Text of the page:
Today, open-plan offices have become the norm. It’s undeniable that these open environments help to facilitate communication between employees, and they also use office space more effectively than traditional plans. However, open-plan offices can sometimes negatively impact productivity – and even the well-being – of some employees. Below are six tips for surviving your open-plan office!
Stick to the rules
If you are a manager or team leader, organize a meeting with your team to define the rules of conduct that everyone should follow. If you’re an employee, don’t hesitate to suggest this idea to your manager; they may not be aware of the potential problems that can arise from open-plan workplaces.
Figure out a set of ground rules that everyone can agree to, such as keeping cell phones on vibrate, avoiding speaking in loud voices, and redirecting one’s office phone during an absence. Also, avoid creating strong smells (food, perfume, etc.), and try to eat in the cafeteria instead of at your desk – these are common rules that contribute to an enjoyable workplace.
Protect yourself from noise
People who work in an open-plan office suffer the full force of the noise generated by colleagues: telephone calls, conversations at the desk, the sound of printers and more all interfere with employees’ ability to concentrate.
Wearing anti-noise headphones or earplugs can get rid of annoying ambient noise, but if you wear them throughout the day your colleagues might avoid communicating with you altogether. Knowing this, it’s best to limit the wearing of these items to the moments when you really need them!
Protect your personal space
If there’s one thing that’s especially hard to preserve in an open-plan office, it’s your privacy. For example, in an open workplace it’s normal to glance at a colleague’s screen if it’s in your field of vision. But even if you have nothing to hide, it can be very annoying to feel observed – or worse, under surveillance.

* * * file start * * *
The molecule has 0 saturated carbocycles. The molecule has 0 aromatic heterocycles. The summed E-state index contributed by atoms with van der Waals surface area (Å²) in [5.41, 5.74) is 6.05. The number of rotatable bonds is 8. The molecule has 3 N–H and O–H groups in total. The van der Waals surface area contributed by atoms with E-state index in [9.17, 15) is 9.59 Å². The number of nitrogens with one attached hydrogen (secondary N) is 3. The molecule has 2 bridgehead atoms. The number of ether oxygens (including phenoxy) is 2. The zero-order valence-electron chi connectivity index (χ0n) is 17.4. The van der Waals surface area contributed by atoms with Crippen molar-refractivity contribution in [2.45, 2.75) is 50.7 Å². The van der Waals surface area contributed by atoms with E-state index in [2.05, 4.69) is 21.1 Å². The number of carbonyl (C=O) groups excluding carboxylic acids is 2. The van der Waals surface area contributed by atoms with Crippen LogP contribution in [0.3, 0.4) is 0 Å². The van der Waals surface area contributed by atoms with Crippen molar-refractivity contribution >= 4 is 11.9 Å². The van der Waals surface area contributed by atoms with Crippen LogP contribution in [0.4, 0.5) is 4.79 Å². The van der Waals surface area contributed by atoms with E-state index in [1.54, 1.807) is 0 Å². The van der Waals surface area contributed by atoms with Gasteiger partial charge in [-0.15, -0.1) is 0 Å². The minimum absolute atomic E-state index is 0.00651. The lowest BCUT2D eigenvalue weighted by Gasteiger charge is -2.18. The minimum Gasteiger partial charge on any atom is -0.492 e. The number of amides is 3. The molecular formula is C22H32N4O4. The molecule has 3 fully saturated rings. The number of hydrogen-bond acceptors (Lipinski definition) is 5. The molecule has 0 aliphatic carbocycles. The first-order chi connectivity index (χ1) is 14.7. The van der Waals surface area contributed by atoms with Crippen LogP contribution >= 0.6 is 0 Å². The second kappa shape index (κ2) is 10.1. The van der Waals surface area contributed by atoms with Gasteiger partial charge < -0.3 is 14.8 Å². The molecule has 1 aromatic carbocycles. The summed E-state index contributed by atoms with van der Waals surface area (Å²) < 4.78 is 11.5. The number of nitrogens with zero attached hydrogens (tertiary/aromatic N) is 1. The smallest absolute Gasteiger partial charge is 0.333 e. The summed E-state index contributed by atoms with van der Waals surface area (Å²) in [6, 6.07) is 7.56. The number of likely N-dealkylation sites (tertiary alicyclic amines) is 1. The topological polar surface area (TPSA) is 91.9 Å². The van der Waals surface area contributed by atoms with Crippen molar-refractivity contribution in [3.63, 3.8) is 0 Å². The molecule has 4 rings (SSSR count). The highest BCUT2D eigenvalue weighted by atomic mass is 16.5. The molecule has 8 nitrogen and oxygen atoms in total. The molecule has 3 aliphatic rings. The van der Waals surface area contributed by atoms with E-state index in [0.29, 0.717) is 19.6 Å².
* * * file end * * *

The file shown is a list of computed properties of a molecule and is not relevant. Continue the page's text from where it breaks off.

If possible, try to position yourself so that your screen isn’t visible to everyone, or buy a confidentiality filter that will keep prying eyes from seeing what you’re working on (unless they’re right behind you).
Don’t bother people unnecessarily
Open-plan offices can give the false impression that people are always available, which makes it very easy for one employee to visit the desk of another – but don’t get too comfortable with this practice. It’s important not to bother your colleagues without good reason; book a formal meeting if you expect a conversation to take a little while.
Ultimately, it’s up to you to manage your office communications. Does it make sense to approach a colleague in person, or would an email be more appropriate? If you expect a conversation to be more in-depth, send them a meeting request.
Take regular breaks
Taking time to relax during the workday is essential. Use your lunch break to get outside and enjoy the fresh air, or if you feel like staying indoors, book a meeting room to get some time for yourself.
Work from home now and then
If your work allows it – and especially if they offer it – arrange to work from home sometimes. This will allow you to avoid your usual work commute and provide you with a change of pace during the workweek. From home you can work on calming, task-based projects that allow you to focus individually, as opposed to collaboratively.
If after trying out some of these suggestions you still find it difficult to work in an open-plan office, speak with your manager or the human resources department to try and work out a solution that satisfies everyone.